The SEC today issued its first Order under its Whistleblower Rules in quite some time, citing a registered broker-dealer with violating Rule 21F-17 of the Securities Exchange Act, which precludes conduct that could impede anyone from communicating with the Commission about potential securities laws violations. As in prior cases, the current matter is clear there was no evidence that anyone at the firm actually was prevented from communicating with the SEC or its Staff.
The firm’s compliance manual and policies and procedures contained conflicting provisions. One provision expressly prohibited employees from communicating with regulators absent prior approval from legal or compliance. Another provision, which was commonly added to such policies and to employee handbooks following the implementation of the SEC Whistleblower Rules and, in particular, when some enforcement cases followed, noted that nothing in the policies or procedures was intended to prevent employee disclosures under the whistleblower statutes or similar types of reporting of possible violations of law. Unfortunately, a third provision in the firm’s policies attempted to generally manage any conflicts by advising employees that in the case of two policies where one was more stringent than another, employees should follow the stricter policy, absent express direction. Here, that would presumably mean not communicating with regulators absent prior approval. The SEC viewed this as a violation and determined to bring a case, which the firm settled, without admitting or denying the conduct, and agreed to pay a penalty just over $200,000.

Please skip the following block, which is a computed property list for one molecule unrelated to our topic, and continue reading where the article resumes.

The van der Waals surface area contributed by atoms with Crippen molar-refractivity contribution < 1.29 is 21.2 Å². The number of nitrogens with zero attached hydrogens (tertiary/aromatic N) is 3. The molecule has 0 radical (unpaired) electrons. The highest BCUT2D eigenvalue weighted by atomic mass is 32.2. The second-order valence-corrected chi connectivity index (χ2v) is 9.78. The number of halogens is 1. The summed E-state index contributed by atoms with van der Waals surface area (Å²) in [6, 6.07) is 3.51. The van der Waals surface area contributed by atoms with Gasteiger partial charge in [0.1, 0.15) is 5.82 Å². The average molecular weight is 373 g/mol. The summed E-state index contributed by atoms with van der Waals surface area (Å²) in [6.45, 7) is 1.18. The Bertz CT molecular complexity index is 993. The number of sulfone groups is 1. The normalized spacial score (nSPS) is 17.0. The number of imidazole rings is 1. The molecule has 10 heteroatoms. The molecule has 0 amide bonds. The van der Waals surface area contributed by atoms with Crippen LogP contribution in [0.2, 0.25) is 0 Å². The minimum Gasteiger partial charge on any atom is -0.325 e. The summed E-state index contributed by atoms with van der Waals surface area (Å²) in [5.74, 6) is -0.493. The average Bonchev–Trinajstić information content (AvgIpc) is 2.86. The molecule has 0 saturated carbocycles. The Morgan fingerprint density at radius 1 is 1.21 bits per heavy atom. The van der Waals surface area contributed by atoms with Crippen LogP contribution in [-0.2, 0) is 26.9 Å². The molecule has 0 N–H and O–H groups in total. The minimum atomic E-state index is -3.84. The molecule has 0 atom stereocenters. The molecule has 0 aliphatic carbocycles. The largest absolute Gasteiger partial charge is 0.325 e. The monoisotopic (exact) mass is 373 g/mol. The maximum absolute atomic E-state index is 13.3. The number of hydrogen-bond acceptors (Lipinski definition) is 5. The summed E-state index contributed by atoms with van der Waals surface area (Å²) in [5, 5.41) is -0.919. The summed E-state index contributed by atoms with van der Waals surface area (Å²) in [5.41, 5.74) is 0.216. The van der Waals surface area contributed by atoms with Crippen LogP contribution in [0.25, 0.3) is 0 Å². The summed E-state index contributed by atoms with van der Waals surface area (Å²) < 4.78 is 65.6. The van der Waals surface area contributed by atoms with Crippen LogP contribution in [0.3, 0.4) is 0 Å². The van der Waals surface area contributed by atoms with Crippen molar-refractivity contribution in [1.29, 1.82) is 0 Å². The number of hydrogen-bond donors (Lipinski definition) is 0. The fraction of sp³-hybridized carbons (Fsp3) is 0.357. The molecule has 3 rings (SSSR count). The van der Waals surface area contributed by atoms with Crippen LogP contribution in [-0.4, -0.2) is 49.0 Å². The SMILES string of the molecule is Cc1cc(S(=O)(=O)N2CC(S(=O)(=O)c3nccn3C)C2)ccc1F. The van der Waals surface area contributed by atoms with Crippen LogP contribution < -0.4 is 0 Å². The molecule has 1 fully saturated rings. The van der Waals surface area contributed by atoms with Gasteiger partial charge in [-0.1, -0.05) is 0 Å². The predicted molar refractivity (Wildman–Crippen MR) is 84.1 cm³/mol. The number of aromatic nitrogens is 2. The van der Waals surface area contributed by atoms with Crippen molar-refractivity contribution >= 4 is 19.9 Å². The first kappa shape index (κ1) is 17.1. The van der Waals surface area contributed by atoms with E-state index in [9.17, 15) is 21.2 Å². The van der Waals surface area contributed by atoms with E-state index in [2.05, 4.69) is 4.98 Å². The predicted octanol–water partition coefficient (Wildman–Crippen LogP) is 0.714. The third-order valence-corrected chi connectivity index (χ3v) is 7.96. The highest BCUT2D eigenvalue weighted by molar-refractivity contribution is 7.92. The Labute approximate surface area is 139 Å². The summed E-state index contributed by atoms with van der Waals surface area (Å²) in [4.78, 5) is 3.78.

The lesson here is that as compliance policies and procedures and employee handbooks are updated, it is important to continue to review them as a whole, to ensure that you are consistent in managing all of the issues that new language might introduce – and the SEC Enforcement Division will never give up on a source of cases, even those that have been around for a while.